# Isomorphic representations of $\mathbb Z$

I've read a statement in my notes that I am confused about:

Representations $\rho, \rho' : \mathbb Z \to \mathrm{GL}(V)$ are isomorphic iff we may choose bases such that $\rho(1)$ and $\rho'(1)$ are the same matrix.

I understand the relevance of $\rho(1)$ here, since specifying the image of $1$ determines the entire representation. I'm confused specifically about the meaning of "the same matrix". Does this mean "the same linear map", or more literally matrices $A$ and $B$ with $A_{ij} = B_{ij}$ for all $i,j$?

Thanks

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It means that you can find bases $\beta_1$ and $\beta_2$ of $V$ such that $[\rho(1)]_{\beta_1}$ (the coordinate matrix of $\rho(1)$ relative to $\beta_1$) and $[\rho'(1)]_{\beta_2}$ (the coordinate matrix of $\rho'(1)$ relative to $\beta_2$) are identical. It doesn't literally mean "the same linear map", it means "the same linear map up to automorphisms of $V$". –  Arturo Magidin Jan 24 '12 at 22:24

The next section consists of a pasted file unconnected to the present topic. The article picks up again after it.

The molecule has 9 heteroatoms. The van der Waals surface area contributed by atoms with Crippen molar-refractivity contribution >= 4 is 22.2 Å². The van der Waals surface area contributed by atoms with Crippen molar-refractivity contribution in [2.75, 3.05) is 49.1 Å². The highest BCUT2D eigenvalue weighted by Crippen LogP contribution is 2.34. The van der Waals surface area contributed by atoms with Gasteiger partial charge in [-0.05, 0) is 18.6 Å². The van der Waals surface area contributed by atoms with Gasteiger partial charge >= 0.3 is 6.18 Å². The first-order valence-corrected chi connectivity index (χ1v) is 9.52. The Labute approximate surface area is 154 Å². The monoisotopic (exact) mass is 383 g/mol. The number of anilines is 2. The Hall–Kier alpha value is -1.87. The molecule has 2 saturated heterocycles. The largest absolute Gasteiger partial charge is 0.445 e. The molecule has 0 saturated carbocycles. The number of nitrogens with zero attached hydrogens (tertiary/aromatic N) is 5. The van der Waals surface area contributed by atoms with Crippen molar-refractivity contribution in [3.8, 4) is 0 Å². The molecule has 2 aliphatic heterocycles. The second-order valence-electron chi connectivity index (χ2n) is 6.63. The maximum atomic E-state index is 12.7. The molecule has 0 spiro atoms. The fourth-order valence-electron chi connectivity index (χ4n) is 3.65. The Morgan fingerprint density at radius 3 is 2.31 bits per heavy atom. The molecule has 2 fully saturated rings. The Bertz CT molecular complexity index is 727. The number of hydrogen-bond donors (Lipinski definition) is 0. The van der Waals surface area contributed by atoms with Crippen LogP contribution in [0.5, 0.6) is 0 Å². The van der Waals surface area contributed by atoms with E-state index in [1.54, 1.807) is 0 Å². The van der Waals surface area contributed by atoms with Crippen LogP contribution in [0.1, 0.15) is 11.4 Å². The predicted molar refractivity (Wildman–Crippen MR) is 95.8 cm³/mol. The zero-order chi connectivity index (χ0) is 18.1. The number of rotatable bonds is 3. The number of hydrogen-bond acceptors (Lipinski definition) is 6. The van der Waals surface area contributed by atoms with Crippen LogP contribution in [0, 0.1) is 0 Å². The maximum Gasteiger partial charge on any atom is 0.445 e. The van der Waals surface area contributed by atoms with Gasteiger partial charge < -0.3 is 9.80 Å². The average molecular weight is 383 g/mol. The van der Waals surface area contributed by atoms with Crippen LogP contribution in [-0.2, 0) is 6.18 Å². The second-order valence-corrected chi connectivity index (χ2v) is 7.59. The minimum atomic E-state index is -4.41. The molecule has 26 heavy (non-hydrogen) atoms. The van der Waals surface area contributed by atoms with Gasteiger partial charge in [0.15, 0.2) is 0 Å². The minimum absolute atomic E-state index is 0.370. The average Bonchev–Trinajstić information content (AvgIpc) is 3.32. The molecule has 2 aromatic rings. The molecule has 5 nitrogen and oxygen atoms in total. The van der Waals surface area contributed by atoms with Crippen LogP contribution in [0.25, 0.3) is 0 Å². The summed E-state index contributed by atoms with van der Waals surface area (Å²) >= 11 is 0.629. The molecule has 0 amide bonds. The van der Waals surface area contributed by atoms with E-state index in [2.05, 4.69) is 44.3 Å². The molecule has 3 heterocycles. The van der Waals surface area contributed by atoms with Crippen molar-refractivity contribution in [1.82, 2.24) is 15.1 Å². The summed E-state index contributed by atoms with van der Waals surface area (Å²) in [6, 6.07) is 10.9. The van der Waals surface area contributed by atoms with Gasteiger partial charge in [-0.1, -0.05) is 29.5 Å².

It literally means the same matrix with the same entries, but possibly using different bases for $\rho(1)$ and $\rho'(1)$. –  Grumpy Parsnip Jan 24 '12 at 22:25
@GrumpyParsnip Please consider converting your comment into an answer, so that this question gets removed from the unanswered tab. If you do so, it is helpful to post it to this chat room to make people aware of it (and attract some upvotes). For further reading upon the issue of too many unanswered questions, see here, here or here. –  Julian Kuelshammer Jun 13 '13 at 21:16
@JulianKuelshammer: Okay, I put it as an answer. I've never used chat rooms before, so maybe you can post there instead. –  Grumpy Parsnip Jun 14 '13 at 2:08

It literally means the same matrix with the same entries, but possibly using different bases for $\rho(1)$ and $\rho′(1).$